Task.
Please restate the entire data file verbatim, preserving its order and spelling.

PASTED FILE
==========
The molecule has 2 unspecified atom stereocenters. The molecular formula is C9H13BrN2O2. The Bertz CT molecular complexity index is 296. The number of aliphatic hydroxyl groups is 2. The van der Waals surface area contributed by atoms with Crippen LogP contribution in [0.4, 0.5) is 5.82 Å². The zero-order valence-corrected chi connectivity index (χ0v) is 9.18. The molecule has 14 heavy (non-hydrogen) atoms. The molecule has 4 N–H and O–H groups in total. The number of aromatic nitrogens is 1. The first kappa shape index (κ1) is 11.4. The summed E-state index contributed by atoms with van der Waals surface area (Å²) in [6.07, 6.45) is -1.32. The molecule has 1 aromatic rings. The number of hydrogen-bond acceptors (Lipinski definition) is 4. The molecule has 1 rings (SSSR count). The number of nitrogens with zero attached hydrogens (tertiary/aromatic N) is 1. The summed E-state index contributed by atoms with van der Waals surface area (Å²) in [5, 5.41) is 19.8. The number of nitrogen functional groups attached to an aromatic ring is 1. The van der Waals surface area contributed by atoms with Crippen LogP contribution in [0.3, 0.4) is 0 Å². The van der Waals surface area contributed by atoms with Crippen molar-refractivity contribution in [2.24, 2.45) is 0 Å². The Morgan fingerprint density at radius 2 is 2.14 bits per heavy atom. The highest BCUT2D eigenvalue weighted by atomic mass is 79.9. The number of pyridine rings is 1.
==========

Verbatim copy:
The molecule has 2 unspecified atom stereocenters. The molecular formula is C9H13BrN2O2. The Bertz CT molecular complexity index is 296. The number of aliphatic hydroxyl groups is 2. The van der Waals surface area contributed by atoms with Crippen LogP contribution in [0.4, 0.5) is 5.82 Å². The zero-order valence-corrected chi connectivity index (χ0v) is 9.18. The molecule has 14 heavy (non-hydrogen) atoms. The molecule has 4 N–H and O–H groups in total. The number of aromatic nitrogens is 1. The first kappa shape index (κ1) is 11.4. The summed E-state index contributed by atoms with van der Waals surface area (Å²) in [6.07, 6.45) is -1.32. The molecule has 1 aromatic rings. The number of hydrogen-bond acceptors (Lipinski definition) is 4. The molecule has 1 rings (SSSR count). The number of nitrogens with zero attached hydrogens (tertiary/aromatic N) is 1. The summed E-state index contributed by atoms with van der Waals surface area (Å²) in [5, 5.41) is 19.8. The number of nitrogen functional groups attached to an aromatic ring is 1. The van der Waals surface area contributed by atoms with Crippen LogP contribution in [0.3, 0.4) is 0 Å². The van der Waals surface area contributed by atoms with Crippen molar-refractivity contribution in [2.24, 2.45) is 0 Å². The Morgan fingerprint density at radius 2 is 2.14 bits per heavy atom. The highest BCUT2D eigenvalue weighted by atomic mass is 79.9. The number of pyridine rings is 1.